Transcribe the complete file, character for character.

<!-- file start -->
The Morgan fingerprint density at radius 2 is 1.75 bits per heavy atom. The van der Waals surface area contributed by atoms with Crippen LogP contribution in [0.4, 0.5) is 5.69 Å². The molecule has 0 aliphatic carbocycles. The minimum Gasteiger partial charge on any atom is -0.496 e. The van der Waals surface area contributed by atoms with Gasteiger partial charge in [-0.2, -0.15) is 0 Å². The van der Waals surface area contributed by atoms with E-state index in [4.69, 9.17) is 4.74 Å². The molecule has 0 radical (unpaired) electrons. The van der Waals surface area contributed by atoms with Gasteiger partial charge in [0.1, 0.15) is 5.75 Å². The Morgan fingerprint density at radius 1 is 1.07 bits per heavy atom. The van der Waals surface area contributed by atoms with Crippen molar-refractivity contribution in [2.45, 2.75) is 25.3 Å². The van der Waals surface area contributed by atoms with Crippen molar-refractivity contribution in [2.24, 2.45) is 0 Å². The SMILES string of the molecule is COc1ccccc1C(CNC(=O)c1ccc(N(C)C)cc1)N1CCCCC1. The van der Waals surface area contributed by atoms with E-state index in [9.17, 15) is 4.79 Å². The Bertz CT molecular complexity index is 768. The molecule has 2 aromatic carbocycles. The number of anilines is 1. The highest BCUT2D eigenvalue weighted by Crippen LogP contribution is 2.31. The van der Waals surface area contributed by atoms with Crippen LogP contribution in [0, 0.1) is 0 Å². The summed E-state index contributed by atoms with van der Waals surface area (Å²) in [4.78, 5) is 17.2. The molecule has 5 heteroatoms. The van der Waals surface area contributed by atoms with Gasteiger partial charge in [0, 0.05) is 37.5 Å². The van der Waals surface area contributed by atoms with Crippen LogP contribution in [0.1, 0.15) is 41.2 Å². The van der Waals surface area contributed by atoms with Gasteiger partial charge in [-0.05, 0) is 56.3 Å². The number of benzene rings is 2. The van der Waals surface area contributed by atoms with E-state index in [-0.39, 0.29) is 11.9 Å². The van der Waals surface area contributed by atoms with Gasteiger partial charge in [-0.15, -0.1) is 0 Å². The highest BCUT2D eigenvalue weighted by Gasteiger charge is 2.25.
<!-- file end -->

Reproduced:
The Morgan fingerprint density at radius 2 is 1.75 bits per heavy atom. The van der Waals surface area contributed by atoms with Crippen LogP contribution in [0.4, 0.5) is 5.69 Å². The molecule has 0 aliphatic carbocycles. The minimum Gasteiger partial charge on any atom is -0.496 e. The van der Waals surface area contributed by atoms with Gasteiger partial charge in [-0.2, -0.15) is 0 Å². The van der Waals surface area contributed by atoms with E-state index in [4.69, 9.17) is 4.74 Å². The molecule has 0 radical (unpaired) electrons. The van der Waals surface area contributed by atoms with Gasteiger partial charge in [0.1, 0.15) is 5.75 Å². The Morgan fingerprint density at radius 1 is 1.07 bits per heavy atom. The van der Waals surface area contributed by atoms with Crippen molar-refractivity contribution in [2.45, 2.75) is 25.3 Å². The van der Waals surface area contributed by atoms with Crippen molar-refractivity contribution in [2.24, 2.45) is 0 Å². The SMILES string of the molecule is COc1ccccc1C(CNC(=O)c1ccc(N(C)C)cc1)N1CCCCC1. The van der Waals surface area contributed by atoms with E-state index in [9.17, 15) is 4.79 Å². The Bertz CT molecular complexity index is 768. The molecule has 2 aromatic carbocycles. The number of anilines is 1. The highest BCUT2D eigenvalue weighted by Crippen LogP contribution is 2.31. The van der Waals surface area contributed by atoms with Crippen LogP contribution in [0, 0.1) is 0 Å². The summed E-state index contributed by atoms with van der Waals surface area (Å²) in [4.78, 5) is 17.2. The molecule has 5 heteroatoms. The van der Waals surface area contributed by atoms with Gasteiger partial charge in [0, 0.05) is 37.5 Å². The van der Waals surface area contributed by atoms with Crippen LogP contribution in [0.1, 0.15) is 41.2 Å². The van der Waals surface area contributed by atoms with Gasteiger partial charge in [-0.05, 0) is 56.3 Å². The number of benzene rings is 2. The van der Waals surface area contributed by atoms with E-state index in [-0.39, 0.29) is 11.9 Å². The van der Waals surface area contributed by atoms with Gasteiger partial charge in [-0.15, -0.1) is 0 Å². The highest BCUT2D eigenvalue weighted by Gasteiger charge is 2.25.